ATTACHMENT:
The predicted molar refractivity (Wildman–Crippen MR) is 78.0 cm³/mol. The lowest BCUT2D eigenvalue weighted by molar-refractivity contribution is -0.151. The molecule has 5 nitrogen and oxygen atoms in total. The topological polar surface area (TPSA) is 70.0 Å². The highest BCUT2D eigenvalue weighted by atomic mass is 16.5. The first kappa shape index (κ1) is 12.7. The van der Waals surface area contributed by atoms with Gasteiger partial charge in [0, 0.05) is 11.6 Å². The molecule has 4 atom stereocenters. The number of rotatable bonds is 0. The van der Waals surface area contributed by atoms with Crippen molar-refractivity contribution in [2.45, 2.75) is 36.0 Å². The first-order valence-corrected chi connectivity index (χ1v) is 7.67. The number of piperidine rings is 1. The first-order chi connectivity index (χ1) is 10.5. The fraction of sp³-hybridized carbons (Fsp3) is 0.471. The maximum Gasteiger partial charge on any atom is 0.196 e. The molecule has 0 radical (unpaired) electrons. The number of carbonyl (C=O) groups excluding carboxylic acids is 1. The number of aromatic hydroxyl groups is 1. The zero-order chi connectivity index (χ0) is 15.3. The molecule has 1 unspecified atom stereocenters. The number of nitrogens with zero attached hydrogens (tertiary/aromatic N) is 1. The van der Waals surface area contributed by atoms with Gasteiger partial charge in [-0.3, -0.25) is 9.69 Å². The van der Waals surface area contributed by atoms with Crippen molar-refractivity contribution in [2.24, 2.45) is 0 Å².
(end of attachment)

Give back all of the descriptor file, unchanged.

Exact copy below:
The predicted molar refractivity (Wildman–Crippen MR) is 78.0 cm³/mol. The lowest BCUT2D eigenvalue weighted by molar-refractivity contribution is -0.151. The molecule has 5 nitrogen and oxygen atoms in total. The topological polar surface area (TPSA) is 70.0 Å². The highest BCUT2D eigenvalue weighted by atomic mass is 16.5. The first kappa shape index (κ1) is 12.7. The van der Waals surface area contributed by atoms with Gasteiger partial charge in [0, 0.05) is 11.6 Å². The molecule has 4 atom stereocenters. The number of rotatable bonds is 0. The van der Waals surface area contributed by atoms with Crippen molar-refractivity contribution in [2.45, 2.75) is 36.0 Å². The first-order valence-corrected chi connectivity index (χ1v) is 7.67. The number of piperidine rings is 1. The first-order chi connectivity index (χ1) is 10.5. The fraction of sp³-hybridized carbons (Fsp3) is 0.471. The maximum Gasteiger partial charge on any atom is 0.196 e. The molecule has 0 radical (unpaired) electrons. The number of carbonyl (C=O) groups excluding carboxylic acids is 1. The number of aromatic hydroxyl groups is 1. The zero-order chi connectivity index (χ0) is 15.3. The molecule has 1 unspecified atom stereocenters. The number of nitrogens with zero attached hydrogens (tertiary/aromatic N) is 1. The van der Waals surface area contributed by atoms with Gasteiger partial charge in [-0.3, -0.25) is 9.69 Å². The van der Waals surface area contributed by atoms with Crippen molar-refractivity contribution in [2.24, 2.45) is 0 Å².